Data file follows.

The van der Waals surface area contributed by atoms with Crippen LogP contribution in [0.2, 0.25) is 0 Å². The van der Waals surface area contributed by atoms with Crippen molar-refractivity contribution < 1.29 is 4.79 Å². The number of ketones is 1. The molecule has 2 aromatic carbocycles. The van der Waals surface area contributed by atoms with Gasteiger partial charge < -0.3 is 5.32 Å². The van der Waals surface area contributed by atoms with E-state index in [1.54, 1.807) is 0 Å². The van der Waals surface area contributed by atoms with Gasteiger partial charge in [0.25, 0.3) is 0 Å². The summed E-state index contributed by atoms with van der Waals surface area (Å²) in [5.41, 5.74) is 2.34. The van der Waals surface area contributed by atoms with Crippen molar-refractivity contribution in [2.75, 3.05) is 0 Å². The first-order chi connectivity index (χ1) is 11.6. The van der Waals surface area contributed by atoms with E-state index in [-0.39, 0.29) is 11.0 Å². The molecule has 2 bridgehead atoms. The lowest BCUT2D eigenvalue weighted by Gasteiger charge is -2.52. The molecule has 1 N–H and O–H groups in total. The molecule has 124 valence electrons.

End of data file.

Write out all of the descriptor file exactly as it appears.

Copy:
The van der Waals surface area contributed by atoms with Crippen LogP contribution in [0.2, 0.25) is 0 Å². The van der Waals surface area contributed by atoms with Crippen molar-refractivity contribution < 1.29 is 4.79 Å². The number of ketones is 1. The molecule has 2 aromatic carbocycles. The van der Waals surface area contributed by atoms with Gasteiger partial charge < -0.3 is 5.32 Å². The van der Waals surface area contributed by atoms with E-state index in [1.54, 1.807) is 0 Å². The van der Waals surface area contributed by atoms with Gasteiger partial charge in [0.25, 0.3) is 0 Å². The summed E-state index contributed by atoms with van der Waals surface area (Å²) in [5.41, 5.74) is 2.34. The van der Waals surface area contributed by atoms with Crippen molar-refractivity contribution in [2.75, 3.05) is 0 Å². The first-order chi connectivity index (χ1) is 11.6. The van der Waals surface area contributed by atoms with E-state index in [-0.39, 0.29) is 11.0 Å². The molecule has 2 bridgehead atoms. The lowest BCUT2D eigenvalue weighted by Gasteiger charge is -2.52. The molecule has 1 N–H and O–H groups in total. The molecule has 124 valence electrons.